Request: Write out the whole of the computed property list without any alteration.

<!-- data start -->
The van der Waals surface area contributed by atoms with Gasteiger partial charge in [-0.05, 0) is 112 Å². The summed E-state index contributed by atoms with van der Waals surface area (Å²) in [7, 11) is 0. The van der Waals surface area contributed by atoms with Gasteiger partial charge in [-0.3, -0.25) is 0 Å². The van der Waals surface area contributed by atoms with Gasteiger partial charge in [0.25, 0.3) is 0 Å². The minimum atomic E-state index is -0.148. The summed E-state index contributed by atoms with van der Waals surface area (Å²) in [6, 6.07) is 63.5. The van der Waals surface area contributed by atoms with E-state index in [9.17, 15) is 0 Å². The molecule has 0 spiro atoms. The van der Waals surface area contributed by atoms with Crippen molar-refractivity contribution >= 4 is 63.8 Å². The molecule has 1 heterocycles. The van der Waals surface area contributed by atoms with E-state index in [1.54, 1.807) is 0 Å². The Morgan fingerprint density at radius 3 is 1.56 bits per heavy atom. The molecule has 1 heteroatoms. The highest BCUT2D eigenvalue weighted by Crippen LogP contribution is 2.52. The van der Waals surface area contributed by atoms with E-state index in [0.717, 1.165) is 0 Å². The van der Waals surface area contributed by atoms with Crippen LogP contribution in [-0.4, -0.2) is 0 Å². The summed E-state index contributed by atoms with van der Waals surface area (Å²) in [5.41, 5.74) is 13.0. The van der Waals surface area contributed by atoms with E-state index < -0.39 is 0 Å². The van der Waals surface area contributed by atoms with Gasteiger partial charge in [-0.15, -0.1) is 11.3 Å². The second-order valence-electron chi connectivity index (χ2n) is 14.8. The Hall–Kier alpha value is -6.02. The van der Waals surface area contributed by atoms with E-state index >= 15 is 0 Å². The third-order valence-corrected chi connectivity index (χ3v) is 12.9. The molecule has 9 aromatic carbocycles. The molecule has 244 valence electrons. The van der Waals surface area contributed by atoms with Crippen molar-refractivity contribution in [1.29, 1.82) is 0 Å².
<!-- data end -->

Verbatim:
The van der Waals surface area contributed by atoms with Gasteiger partial charge in [-0.05, 0) is 112 Å². The summed E-state index contributed by atoms with van der Waals surface area (Å²) in [7, 11) is 0. The van der Waals surface area contributed by atoms with Gasteiger partial charge in [-0.3, -0.25) is 0 Å². The van der Waals surface area contributed by atoms with Gasteiger partial charge in [0.25, 0.3) is 0 Å². The minimum atomic E-state index is -0.148. The summed E-state index contributed by atoms with van der Waals surface area (Å²) in [6, 6.07) is 63.5. The van der Waals surface area contributed by atoms with E-state index in [9.17, 15) is 0 Å². The molecule has 0 spiro atoms. The van der Waals surface area contributed by atoms with Crippen molar-refractivity contribution >= 4 is 63.8 Å². The molecule has 1 heterocycles. The van der Waals surface area contributed by atoms with E-state index in [1.54, 1.807) is 0 Å². The Morgan fingerprint density at radius 3 is 1.56 bits per heavy atom. The molecule has 1 heteroatoms. The highest BCUT2D eigenvalue weighted by Crippen LogP contribution is 2.52. The van der Waals surface area contributed by atoms with E-state index in [0.717, 1.165) is 0 Å². The van der Waals surface area contributed by atoms with Crippen LogP contribution in [-0.4, -0.2) is 0 Å². The summed E-state index contributed by atoms with van der Waals surface area (Å²) in [5.41, 5.74) is 13.0. The van der Waals surface area contributed by atoms with E-state index < -0.39 is 0 Å². The van der Waals surface area contributed by atoms with Gasteiger partial charge in [-0.15, -0.1) is 11.3 Å². The second-order valence-electron chi connectivity index (χ2n) is 14.8. The Hall–Kier alpha value is -6.02. The van der Waals surface area contributed by atoms with E-state index >= 15 is 0 Å². The third-order valence-corrected chi connectivity index (χ3v) is 12.9. The molecule has 9 aromatic carbocycles. The molecule has 244 valence electrons. The van der Waals surface area contributed by atoms with Crippen molar-refractivity contribution in [1.29, 1.82) is 0 Å².